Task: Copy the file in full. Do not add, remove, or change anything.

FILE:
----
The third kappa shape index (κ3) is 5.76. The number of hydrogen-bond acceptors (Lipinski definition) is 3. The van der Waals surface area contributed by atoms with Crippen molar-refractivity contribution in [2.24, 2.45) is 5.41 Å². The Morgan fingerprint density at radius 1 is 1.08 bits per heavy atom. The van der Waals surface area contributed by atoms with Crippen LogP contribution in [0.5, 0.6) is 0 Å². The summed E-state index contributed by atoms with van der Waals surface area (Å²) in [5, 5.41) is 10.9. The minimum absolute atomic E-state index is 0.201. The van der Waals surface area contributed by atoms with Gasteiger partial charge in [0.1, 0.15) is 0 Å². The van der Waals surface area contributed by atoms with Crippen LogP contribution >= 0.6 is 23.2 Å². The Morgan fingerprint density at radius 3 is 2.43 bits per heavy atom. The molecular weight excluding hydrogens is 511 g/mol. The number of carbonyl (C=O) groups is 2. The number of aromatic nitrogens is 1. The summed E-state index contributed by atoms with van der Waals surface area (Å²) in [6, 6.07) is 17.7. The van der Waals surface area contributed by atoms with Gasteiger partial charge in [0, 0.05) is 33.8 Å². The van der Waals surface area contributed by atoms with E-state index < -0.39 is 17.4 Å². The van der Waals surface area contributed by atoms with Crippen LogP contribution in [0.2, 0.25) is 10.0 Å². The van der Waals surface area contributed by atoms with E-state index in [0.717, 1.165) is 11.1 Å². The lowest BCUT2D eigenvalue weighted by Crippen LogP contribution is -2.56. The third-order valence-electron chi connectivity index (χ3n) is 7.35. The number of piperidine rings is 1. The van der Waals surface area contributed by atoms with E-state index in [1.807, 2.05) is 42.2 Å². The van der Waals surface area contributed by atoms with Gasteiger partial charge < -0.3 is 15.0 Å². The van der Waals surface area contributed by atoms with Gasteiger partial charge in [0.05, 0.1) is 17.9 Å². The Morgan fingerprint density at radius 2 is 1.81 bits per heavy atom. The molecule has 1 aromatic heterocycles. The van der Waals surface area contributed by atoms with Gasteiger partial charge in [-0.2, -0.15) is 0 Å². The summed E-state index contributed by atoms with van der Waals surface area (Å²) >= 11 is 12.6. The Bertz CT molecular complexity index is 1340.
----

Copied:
The third kappa shape index (κ3) is 5.76. The number of hydrogen-bond acceptors (Lipinski definition) is 3. The van der Waals surface area contributed by atoms with Crippen molar-refractivity contribution in [2.24, 2.45) is 5.41 Å². The Morgan fingerprint density at radius 1 is 1.08 bits per heavy atom. The van der Waals surface area contributed by atoms with Crippen LogP contribution in [0.5, 0.6) is 0 Å². The summed E-state index contributed by atoms with van der Waals surface area (Å²) in [5, 5.41) is 10.9. The minimum absolute atomic E-state index is 0.201. The van der Waals surface area contributed by atoms with Gasteiger partial charge in [0.1, 0.15) is 0 Å². The van der Waals surface area contributed by atoms with Crippen LogP contribution >= 0.6 is 23.2 Å². The Morgan fingerprint density at radius 3 is 2.43 bits per heavy atom. The molecular weight excluding hydrogens is 511 g/mol. The number of carbonyl (C=O) groups is 2. The number of aromatic nitrogens is 1. The summed E-state index contributed by atoms with van der Waals surface area (Å²) in [6, 6.07) is 17.7. The van der Waals surface area contributed by atoms with Gasteiger partial charge in [0, 0.05) is 33.8 Å². The van der Waals surface area contributed by atoms with E-state index < -0.39 is 17.4 Å². The van der Waals surface area contributed by atoms with Crippen LogP contribution in [0.2, 0.25) is 10.0 Å². The van der Waals surface area contributed by atoms with E-state index in [0.717, 1.165) is 11.1 Å². The lowest BCUT2D eigenvalue weighted by Crippen LogP contribution is -2.56. The third-order valence-electron chi connectivity index (χ3n) is 7.35. The number of piperidine rings is 1. The van der Waals surface area contributed by atoms with E-state index in [1.807, 2.05) is 42.2 Å². The van der Waals surface area contributed by atoms with Gasteiger partial charge < -0.3 is 15.0 Å². The van der Waals surface area contributed by atoms with Gasteiger partial charge in [0.05, 0.1) is 17.9 Å². The Morgan fingerprint density at radius 2 is 1.81 bits per heavy atom. The molecule has 1 aromatic heterocycles. The van der Waals surface area contributed by atoms with Gasteiger partial charge in [-0.2, -0.15) is 0 Å². The summed E-state index contributed by atoms with van der Waals surface area (Å²) >= 11 is 12.6. The Bertz CT molecular complexity index is 1340.